Thursday, 2 March 2017

EU set to ban raw ivory exports from July




Exclusive: Leaked documents indicate that the European Union is now preparing a full ban of raw ivory

Wednesday 22 February 2017 14.54 GMT Last modified on Wednesday 22 February 2017 14.55 GMT 

The EU is set to ban raw ivory exports from 1 July as it struggles to deal with what was almost certainly another record year of ivory seizures across the continent in 2016.

Europe sells more raw and carved ivory to the world than anywhere else, feeding a seemingly insatiable appetite for elephant tusks in China and east Asia.

Although the international ivory trade has been largely banned since 1990, European vendors are legally allowed to export ivory “harvested” before that date, whether raw – whole tusks, ivory chunks or scraps – or worked by carving, polishing or engraving.

Traffickers can infiltrate this legal market by, for example, using falsified or forged internal EU trade certificates to pass their poached ivory off as lawful produce. These papers may serve as the basis for re-export certificate applications from Europe to east Asian countries, particularly China and Hong Kong.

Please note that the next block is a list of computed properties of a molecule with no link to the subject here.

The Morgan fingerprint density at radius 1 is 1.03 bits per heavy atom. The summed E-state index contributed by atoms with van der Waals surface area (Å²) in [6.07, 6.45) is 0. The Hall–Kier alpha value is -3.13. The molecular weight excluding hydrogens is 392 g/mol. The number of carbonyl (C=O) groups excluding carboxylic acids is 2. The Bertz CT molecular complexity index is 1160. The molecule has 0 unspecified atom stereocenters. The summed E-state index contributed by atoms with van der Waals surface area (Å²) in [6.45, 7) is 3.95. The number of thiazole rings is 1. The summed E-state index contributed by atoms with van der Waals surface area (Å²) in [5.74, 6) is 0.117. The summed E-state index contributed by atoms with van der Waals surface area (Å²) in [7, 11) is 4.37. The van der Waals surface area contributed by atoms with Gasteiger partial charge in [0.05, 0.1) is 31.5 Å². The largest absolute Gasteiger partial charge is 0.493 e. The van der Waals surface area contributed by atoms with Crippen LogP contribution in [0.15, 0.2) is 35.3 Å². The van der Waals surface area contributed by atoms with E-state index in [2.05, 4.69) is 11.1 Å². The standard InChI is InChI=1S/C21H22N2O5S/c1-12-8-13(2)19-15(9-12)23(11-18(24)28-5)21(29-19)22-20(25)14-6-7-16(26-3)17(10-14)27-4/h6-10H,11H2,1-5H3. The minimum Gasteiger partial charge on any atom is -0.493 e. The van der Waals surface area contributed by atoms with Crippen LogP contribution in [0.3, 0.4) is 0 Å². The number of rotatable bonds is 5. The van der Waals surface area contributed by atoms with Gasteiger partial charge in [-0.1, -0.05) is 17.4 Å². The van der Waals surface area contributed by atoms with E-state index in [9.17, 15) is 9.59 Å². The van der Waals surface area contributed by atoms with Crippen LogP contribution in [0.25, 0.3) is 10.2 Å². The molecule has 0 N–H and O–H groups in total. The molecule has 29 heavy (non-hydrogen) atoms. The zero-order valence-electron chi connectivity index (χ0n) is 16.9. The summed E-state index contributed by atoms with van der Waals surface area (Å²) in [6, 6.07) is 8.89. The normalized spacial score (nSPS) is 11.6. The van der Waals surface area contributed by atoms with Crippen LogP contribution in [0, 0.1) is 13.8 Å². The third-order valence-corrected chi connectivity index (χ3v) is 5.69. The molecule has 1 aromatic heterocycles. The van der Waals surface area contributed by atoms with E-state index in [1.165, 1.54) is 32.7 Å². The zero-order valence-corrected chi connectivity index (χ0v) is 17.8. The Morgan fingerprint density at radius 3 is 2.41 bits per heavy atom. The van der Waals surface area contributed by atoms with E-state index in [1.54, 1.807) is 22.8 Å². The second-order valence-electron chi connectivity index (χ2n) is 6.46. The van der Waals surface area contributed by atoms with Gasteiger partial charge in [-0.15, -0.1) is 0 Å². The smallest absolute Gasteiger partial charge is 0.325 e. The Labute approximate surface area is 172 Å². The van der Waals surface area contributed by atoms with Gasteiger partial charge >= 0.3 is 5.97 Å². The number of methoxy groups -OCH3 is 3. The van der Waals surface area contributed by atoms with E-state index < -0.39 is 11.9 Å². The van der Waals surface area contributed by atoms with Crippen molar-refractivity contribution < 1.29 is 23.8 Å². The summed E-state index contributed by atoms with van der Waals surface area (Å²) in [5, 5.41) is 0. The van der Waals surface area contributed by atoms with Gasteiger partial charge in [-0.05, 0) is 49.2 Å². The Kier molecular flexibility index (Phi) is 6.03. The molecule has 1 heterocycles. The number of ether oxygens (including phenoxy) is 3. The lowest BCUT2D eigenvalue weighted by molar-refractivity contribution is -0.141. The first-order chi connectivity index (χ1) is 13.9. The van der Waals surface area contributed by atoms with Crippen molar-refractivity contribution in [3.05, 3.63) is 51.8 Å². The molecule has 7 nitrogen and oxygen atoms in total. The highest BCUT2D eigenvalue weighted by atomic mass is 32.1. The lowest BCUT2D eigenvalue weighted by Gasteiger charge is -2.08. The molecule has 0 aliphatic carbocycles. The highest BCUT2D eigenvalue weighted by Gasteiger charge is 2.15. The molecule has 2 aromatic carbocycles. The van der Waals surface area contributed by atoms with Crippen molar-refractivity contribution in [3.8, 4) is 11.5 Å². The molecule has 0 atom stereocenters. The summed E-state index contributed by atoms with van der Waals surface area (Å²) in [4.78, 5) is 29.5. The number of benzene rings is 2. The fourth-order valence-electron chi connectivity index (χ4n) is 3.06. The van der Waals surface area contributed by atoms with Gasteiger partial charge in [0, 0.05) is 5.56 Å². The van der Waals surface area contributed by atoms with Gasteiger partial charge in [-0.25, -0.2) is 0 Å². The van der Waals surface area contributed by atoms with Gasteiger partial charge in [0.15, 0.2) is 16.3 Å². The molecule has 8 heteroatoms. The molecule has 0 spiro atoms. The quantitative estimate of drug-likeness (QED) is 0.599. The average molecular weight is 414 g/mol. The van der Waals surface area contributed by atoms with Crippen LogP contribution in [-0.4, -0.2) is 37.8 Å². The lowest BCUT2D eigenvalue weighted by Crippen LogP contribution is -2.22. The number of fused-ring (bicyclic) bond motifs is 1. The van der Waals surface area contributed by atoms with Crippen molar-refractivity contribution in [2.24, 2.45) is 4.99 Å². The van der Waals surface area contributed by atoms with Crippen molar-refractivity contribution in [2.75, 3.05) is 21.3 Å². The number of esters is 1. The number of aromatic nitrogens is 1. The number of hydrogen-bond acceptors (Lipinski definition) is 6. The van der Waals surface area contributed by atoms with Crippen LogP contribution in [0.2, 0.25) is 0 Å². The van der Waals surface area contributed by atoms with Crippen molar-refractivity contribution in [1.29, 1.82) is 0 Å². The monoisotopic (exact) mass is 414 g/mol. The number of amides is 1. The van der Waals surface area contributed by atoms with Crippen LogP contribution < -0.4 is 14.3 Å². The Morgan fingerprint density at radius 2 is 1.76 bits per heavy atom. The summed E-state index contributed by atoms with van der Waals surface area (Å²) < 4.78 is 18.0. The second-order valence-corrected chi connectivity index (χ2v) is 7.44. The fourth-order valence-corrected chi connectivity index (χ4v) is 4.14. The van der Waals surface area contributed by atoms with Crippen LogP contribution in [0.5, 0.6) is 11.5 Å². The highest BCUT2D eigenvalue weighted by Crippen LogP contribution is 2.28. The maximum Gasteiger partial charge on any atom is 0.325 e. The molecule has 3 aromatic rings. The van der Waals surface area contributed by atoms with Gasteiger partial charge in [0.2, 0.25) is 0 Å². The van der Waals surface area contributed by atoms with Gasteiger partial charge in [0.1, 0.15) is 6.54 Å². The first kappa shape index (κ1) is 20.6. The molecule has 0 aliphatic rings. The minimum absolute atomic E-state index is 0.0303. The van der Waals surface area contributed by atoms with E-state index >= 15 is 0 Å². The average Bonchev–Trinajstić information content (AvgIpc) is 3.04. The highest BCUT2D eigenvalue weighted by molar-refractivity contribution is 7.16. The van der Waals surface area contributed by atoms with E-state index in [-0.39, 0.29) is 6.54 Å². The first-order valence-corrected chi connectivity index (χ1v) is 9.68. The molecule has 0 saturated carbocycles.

But a draft EU guidance document seen by the Guardian indicates a possible 1 July date for an export ban on unprocessed ivory to “make sure that tusks of legal origin are not mixed with illegal ivory”.

Heirlooms, cultural artefacts and scientific and educational specimens would be partly exempted from the EU’s trade embargo. 

The sanction would also not affect worked ivory items or the EU’s internal tusk trade, although rules would be tightened.

However, the political signal sent by the export ban was warmly welcomed by campaigners, after similar moves to squeeze the bloody trade in China and the US. 

Catherine Bearder, the Liberal Democrat MEP whose wildlife crime report proposing a total ivory ban won overwhelming backing in parliament last year, said: “Blueprints are only as good as the actions that follow them so I am delighted that the commission is rolling up its sleeves to get on with the job. This really is a hopeful development.”


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